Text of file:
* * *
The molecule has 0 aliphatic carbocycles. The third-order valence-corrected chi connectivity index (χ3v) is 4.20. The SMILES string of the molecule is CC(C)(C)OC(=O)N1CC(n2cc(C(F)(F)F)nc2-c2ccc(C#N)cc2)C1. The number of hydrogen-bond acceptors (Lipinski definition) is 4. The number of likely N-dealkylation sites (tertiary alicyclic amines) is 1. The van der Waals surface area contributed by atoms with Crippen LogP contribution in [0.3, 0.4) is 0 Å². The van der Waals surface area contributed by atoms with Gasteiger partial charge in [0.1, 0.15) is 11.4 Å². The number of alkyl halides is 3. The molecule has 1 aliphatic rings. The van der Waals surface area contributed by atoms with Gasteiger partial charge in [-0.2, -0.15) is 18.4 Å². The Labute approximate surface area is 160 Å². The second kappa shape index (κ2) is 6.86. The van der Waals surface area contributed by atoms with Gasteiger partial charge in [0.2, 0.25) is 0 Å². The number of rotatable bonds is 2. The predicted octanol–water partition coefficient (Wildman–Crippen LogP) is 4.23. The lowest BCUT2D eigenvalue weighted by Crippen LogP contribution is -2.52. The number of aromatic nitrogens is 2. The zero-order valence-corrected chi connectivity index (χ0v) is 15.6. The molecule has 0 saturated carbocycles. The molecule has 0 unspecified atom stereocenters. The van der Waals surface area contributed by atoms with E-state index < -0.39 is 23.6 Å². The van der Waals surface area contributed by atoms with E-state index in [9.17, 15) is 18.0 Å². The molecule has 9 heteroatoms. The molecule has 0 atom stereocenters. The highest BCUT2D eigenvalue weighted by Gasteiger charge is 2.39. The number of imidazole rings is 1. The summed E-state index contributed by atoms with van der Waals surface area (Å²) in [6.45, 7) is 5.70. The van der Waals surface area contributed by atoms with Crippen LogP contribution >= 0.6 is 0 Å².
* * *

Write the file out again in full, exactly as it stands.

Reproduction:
The molecule has 0 aliphatic carbocycles. The third-order valence-corrected chi connectivity index (χ3v) is 4.20. The SMILES string of the molecule is CC(C)(C)OC(=O)N1CC(n2cc(C(F)(F)F)nc2-c2ccc(C#N)cc2)C1. The number of hydrogen-bond acceptors (Lipinski definition) is 4. The number of likely N-dealkylation sites (tertiary alicyclic amines) is 1. The van der Waals surface area contributed by atoms with Crippen LogP contribution in [0.3, 0.4) is 0 Å². The van der Waals surface area contributed by atoms with Gasteiger partial charge in [0.1, 0.15) is 11.4 Å². The number of alkyl halides is 3. The molecule has 1 aliphatic rings. The van der Waals surface area contributed by atoms with Gasteiger partial charge in [-0.2, -0.15) is 18.4 Å². The Labute approximate surface area is 160 Å². The second kappa shape index (κ2) is 6.86. The van der Waals surface area contributed by atoms with Gasteiger partial charge in [0.2, 0.25) is 0 Å². The number of rotatable bonds is 2. The predicted octanol–water partition coefficient (Wildman–Crippen LogP) is 4.23. The lowest BCUT2D eigenvalue weighted by Crippen LogP contribution is -2.52. The number of aromatic nitrogens is 2. The zero-order valence-corrected chi connectivity index (χ0v) is 15.6. The molecule has 0 saturated carbocycles. The molecule has 0 unspecified atom stereocenters. The van der Waals surface area contributed by atoms with E-state index < -0.39 is 23.6 Å². The van der Waals surface area contributed by atoms with E-state index in [9.17, 15) is 18.0 Å². The molecule has 9 heteroatoms. The molecule has 0 atom stereocenters. The highest BCUT2D eigenvalue weighted by Gasteiger charge is 2.39. The number of imidazole rings is 1. The summed E-state index contributed by atoms with van der Waals surface area (Å²) in [6.45, 7) is 5.70. The van der Waals surface area contributed by atoms with Crippen LogP contribution >= 0.6 is 0 Å².